Listed below are recent posts across all of CalRecyle's blogs.
Yolo County began operating a new anaerobic composter on Oct.1 that can recycle 52,000 tons of organic waste each year into compost, biofuel, and electricity.
The facility will keep that organic material out of the county landfill. In landfills, organic waste decomposes and generates methane, which is a major contributor to climate change.
Instead, food waste, grass clippings, and other organic material collected from local businesses and residents is delivered to the anaerobic composting facility, a 10-acre spot with seven “cells,” at the Yolo County Central Landfill site.
When the organic material is delivered to this site, it is ground up and deposited into cells. Each cell is sealed by spraying the surface with a mixture of cement, fibers, and polymer. Once the bacteria-rich liquid is pumped into the cell, the anaerobic digestion process takes place, and in less than six months, biogas is finally produced.
“Moisture is removed from the biogas produced, and it’s injected into an internal combustion engine that burns the gas, which creates electricity,” said Ramin Yazdani, Director of Yolo County Integrated Waste Management. “The electricity goes on the grid and is sold to SMUD (Sacramento Municipal Utility District).”
After methane production has dropped off, the is operated aerobically, utilizing the aeration piping system. Air is injected into the cells to aerate the digestate material for a two-week aerobic digestion phase. This creates compost.
The material is then excavated, cured, and screened of contamination. Once the process is complete, the county will sell the compost to residents and businesses.
Compost has many beneficial uses, including as a soil amendment and in erosion control. Learn more about compost on our website.
In 2007, Yolo County received a $200,000 CalRecycle grant to run a pilot project that broke down 2,000 tons of organic waste in a smaller cell.
“That created the basis of our current design,” Ramin said, “and it showed us operational challenges that we had to learn from in order to design and operate a better system.”Posted on In the Loop by Syd Fong on Nov 18, 2019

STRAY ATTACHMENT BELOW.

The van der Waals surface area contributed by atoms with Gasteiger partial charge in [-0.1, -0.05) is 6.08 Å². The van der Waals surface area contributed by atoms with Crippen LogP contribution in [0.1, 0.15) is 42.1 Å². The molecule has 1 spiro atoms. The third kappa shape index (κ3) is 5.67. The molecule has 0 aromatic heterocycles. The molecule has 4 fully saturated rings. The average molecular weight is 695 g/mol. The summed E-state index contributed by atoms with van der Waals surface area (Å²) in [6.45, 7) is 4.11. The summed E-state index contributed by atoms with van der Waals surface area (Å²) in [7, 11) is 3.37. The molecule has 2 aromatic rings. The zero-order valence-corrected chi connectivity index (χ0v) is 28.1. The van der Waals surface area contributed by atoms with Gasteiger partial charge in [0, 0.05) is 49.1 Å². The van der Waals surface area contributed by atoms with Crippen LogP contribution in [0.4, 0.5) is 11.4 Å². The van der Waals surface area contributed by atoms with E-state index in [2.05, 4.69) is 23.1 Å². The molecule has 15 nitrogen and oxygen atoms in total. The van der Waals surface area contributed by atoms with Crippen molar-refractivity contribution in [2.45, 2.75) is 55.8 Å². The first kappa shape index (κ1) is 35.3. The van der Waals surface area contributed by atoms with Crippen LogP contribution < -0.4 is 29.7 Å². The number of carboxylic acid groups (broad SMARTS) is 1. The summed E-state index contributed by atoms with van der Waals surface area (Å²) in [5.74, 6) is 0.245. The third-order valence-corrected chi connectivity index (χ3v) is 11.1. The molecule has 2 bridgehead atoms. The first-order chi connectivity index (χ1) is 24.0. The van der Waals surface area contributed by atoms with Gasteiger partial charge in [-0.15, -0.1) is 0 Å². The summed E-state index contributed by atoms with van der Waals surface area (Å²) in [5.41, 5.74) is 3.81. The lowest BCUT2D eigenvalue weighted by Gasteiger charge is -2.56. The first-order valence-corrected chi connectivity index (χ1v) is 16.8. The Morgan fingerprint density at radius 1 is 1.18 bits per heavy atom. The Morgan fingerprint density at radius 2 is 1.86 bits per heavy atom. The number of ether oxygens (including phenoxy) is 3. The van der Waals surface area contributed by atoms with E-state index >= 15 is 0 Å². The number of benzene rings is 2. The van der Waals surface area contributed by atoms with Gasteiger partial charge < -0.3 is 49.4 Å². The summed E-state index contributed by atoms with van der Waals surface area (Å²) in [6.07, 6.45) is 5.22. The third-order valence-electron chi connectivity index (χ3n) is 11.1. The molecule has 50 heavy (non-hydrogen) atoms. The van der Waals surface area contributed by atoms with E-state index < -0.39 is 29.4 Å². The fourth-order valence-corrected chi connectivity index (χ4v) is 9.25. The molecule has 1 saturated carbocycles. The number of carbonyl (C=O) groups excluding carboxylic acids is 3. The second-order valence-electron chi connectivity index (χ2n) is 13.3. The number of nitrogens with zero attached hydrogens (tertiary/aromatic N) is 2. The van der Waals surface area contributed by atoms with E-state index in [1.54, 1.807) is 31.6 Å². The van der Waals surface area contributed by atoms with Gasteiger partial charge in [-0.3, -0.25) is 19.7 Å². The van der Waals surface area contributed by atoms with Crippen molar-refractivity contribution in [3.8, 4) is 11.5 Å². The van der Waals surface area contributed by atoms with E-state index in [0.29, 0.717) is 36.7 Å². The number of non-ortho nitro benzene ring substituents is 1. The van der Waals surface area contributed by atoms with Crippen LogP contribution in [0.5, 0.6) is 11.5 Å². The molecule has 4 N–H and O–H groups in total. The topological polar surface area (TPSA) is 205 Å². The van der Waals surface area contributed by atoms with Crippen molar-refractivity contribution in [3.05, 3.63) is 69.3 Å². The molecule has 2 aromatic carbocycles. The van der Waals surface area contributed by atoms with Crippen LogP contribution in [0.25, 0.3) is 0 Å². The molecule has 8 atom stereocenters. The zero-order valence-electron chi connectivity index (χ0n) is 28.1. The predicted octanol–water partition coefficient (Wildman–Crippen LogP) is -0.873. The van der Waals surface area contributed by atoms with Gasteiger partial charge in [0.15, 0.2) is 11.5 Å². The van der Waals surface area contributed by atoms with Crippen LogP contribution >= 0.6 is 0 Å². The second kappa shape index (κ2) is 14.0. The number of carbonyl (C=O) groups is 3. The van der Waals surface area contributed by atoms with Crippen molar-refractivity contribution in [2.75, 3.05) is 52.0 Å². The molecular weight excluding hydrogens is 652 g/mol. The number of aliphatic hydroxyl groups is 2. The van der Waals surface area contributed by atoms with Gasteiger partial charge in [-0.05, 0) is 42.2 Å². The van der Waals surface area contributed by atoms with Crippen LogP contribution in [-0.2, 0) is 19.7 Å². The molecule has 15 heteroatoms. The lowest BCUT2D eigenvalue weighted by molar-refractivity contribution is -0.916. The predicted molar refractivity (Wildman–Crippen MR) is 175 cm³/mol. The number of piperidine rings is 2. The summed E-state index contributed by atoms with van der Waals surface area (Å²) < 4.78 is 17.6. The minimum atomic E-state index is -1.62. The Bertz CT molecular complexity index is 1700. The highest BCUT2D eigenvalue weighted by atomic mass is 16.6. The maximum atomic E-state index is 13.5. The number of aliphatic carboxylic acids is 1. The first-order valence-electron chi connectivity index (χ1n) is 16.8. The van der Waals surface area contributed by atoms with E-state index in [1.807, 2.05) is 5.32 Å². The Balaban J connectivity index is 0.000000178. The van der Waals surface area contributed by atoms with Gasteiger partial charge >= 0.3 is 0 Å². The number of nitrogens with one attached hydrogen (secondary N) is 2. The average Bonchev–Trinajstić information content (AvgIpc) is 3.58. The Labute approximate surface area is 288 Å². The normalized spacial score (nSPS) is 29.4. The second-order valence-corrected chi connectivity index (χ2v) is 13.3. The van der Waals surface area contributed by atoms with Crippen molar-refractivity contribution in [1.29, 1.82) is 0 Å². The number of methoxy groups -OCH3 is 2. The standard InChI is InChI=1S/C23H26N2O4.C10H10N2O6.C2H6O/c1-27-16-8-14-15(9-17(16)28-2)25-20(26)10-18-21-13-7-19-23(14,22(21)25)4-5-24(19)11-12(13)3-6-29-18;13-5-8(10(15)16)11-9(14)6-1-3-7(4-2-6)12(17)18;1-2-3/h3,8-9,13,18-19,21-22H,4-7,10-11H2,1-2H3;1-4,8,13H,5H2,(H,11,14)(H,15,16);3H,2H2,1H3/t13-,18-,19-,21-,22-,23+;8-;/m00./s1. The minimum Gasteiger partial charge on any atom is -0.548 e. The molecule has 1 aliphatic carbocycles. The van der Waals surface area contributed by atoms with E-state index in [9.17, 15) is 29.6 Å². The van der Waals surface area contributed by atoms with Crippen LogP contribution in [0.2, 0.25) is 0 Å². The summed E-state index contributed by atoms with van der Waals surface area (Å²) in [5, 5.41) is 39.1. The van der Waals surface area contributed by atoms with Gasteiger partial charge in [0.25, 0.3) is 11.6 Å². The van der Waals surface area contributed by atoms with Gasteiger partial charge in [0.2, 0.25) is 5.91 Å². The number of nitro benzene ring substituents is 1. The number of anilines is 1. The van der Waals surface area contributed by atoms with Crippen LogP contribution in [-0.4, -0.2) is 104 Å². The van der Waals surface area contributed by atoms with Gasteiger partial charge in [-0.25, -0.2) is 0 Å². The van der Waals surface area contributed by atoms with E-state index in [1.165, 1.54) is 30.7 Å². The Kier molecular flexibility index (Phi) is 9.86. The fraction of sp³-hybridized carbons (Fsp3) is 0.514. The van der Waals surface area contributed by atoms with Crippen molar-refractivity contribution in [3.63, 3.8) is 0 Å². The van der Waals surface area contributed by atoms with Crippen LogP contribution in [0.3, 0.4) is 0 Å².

Since the beginning of Camp Fire debris removal in February 2019, cleanup crews working under CalRecycle contracts have been meeting on Wednesday mornings for weekly all-hands safety meetings. At the peak of the project, thousands would pack into the Paradise Alliance Church, one of the largest buildings that survived the devastating November 2018 wildfire. Operations chiefs and safety officers from CalRecycle would reinforce safety protocols, provide training, and support workforce morale.
At the meetings, crews were recognized for work that went beyond hauling debris to providing outstanding outreach and support for individual homeowners. With up to 150 workers scattered among the 150,000 acres of the burn scar, the morning meetings gave everyone a sense of how big the operation was and allowed them to see the other members of a recovery team that measured in the thousands.
With 99.9 percent of properties cleared, the numbers were much smaller for the all-hands meeting on Oct. 30, 2019. But with public safety power shutdowns in effect, the safety message was just as critical: Be careful in the wind, look for falling branches, and be aware of traffic and intersections. And speakers gave their talks not from a church stage with a sound system, but from the back of a pickup truck under flashlights.Posted on In the Loop by Chris McSwain on Nov 14, 2019
CalRecycle remembers the tremendous loss to Butte County and the communities of Paradise, Concow, and Magalia on the one-year anniversary of the Camp Fire. We honor their strength and resilience as they turn the page from recovery to rebuilding.
Join us on Friday, November 8, at 11:08 a.m. for 85 seconds of silence for those whose lives were lost.Posted on In the Loop by CalRecycle Staff on Nov 7, 2019